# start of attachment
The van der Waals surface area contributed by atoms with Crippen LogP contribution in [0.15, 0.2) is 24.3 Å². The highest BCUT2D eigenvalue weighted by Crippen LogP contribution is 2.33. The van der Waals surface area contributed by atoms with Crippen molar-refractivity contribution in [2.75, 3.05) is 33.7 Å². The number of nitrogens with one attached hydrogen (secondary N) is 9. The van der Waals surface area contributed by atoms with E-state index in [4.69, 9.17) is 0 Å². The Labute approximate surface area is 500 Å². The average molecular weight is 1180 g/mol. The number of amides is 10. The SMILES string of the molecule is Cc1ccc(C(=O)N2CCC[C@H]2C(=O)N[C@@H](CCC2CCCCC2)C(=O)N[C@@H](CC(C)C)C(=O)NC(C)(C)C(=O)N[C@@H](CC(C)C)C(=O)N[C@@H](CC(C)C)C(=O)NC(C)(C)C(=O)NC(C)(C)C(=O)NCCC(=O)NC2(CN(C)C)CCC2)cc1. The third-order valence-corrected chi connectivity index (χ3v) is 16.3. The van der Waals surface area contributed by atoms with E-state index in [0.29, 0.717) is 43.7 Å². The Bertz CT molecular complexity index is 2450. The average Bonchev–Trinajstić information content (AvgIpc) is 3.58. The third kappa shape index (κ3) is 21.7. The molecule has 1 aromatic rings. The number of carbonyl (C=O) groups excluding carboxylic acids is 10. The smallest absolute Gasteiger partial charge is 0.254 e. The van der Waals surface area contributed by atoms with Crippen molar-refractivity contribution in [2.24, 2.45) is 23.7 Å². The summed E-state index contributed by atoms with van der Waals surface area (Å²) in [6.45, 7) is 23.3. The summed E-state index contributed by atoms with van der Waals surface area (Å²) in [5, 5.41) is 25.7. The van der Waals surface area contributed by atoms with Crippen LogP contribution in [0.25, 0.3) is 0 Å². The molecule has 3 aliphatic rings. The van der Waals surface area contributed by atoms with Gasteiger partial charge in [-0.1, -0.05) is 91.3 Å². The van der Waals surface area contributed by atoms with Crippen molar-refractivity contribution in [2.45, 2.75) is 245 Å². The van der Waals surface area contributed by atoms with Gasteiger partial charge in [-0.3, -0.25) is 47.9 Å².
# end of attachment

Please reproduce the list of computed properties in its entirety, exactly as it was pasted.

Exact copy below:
The van der Waals surface area contributed by atoms with Crippen LogP contribution in [0.15, 0.2) is 24.3 Å². The highest BCUT2D eigenvalue weighted by Crippen LogP contribution is 2.33. The van der Waals surface area contributed by atoms with Crippen molar-refractivity contribution in [2.75, 3.05) is 33.7 Å². The number of nitrogens with one attached hydrogen (secondary N) is 9. The van der Waals surface area contributed by atoms with E-state index in [4.69, 9.17) is 0 Å². The Labute approximate surface area is 500 Å². The average molecular weight is 1180 g/mol. The number of amides is 10. The SMILES string of the molecule is Cc1ccc(C(=O)N2CCC[C@H]2C(=O)N[C@@H](CCC2CCCCC2)C(=O)N[C@@H](CC(C)C)C(=O)NC(C)(C)C(=O)N[C@@H](CC(C)C)C(=O)N[C@@H](CC(C)C)C(=O)NC(C)(C)C(=O)NC(C)(C)C(=O)NCCC(=O)NC2(CN(C)C)CCC2)cc1. The third-order valence-corrected chi connectivity index (χ3v) is 16.3. The van der Waals surface area contributed by atoms with E-state index in [0.29, 0.717) is 43.7 Å². The Bertz CT molecular complexity index is 2450. The average Bonchev–Trinajstić information content (AvgIpc) is 3.58. The third kappa shape index (κ3) is 21.7. The molecule has 1 aromatic rings. The number of carbonyl (C=O) groups excluding carboxylic acids is 10. The smallest absolute Gasteiger partial charge is 0.254 e. The van der Waals surface area contributed by atoms with Crippen molar-refractivity contribution in [2.24, 2.45) is 23.7 Å². The summed E-state index contributed by atoms with van der Waals surface area (Å²) in [6.45, 7) is 23.3. The summed E-state index contributed by atoms with van der Waals surface area (Å²) in [5, 5.41) is 25.7. The van der Waals surface area contributed by atoms with Crippen LogP contribution in [0.25, 0.3) is 0 Å². The molecule has 3 aliphatic rings. The van der Waals surface area contributed by atoms with Gasteiger partial charge in [-0.1, -0.05) is 91.3 Å². The van der Waals surface area contributed by atoms with Crippen molar-refractivity contribution in [2.45, 2.75) is 245 Å². The van der Waals surface area contributed by atoms with Gasteiger partial charge in [-0.3, -0.25) is 47.9 Å².